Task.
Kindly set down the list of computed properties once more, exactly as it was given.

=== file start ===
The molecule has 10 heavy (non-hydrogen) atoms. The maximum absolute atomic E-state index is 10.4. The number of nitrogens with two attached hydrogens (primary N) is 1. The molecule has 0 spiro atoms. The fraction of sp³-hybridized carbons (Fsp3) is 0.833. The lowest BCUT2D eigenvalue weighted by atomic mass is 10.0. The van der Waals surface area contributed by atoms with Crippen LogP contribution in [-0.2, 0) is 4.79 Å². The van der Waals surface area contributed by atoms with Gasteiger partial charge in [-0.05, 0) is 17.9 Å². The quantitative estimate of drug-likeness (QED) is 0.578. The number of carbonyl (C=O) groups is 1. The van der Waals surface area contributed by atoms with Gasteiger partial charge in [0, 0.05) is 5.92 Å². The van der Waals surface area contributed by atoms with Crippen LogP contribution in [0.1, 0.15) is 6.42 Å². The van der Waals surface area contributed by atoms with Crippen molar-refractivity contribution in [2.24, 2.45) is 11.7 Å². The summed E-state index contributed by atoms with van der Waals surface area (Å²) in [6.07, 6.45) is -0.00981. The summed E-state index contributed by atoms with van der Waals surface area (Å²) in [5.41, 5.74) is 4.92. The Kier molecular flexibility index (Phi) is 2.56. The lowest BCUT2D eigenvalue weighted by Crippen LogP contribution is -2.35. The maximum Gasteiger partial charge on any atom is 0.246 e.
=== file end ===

The molecule has 10 heavy (non-hydrogen) atoms. The maximum absolute atomic E-state index is 10.4. The number of nitrogens with two attached hydrogens (primary N) is 1. The molecule has 0 spiro atoms. The fraction of sp³-hybridized carbons (Fsp3) is 0.833. The lowest BCUT2D eigenvalue weighted by atomic mass is 10.0. The van der Waals surface area contributed by atoms with Crippen LogP contribution in [-0.2, 0) is 4.79 Å². The van der Waals surface area contributed by atoms with Gasteiger partial charge in [-0.05, 0) is 17.9 Å². The quantitative estimate of drug-likeness (QED) is 0.578. The number of carbonyl (C=O) groups is 1. The van der Waals surface area contributed by atoms with Gasteiger partial charge in [0, 0.05) is 5.92 Å². The van der Waals surface area contributed by atoms with Crippen LogP contribution in [0.1, 0.15) is 6.42 Å². The van der Waals surface area contributed by atoms with Crippen molar-refractivity contribution in [2.24, 2.45) is 11.7 Å². The summed E-state index contributed by atoms with van der Waals surface area (Å²) in [6.07, 6.45) is -0.00981. The summed E-state index contributed by atoms with van der Waals surface area (Å²) in [5.41, 5.74) is 4.92. The Kier molecular flexibility index (Phi) is 2.56. The lowest BCUT2D eigenvalue weighted by Crippen LogP contribution is -2.35. The maximum Gasteiger partial charge on any atom is 0.246 e.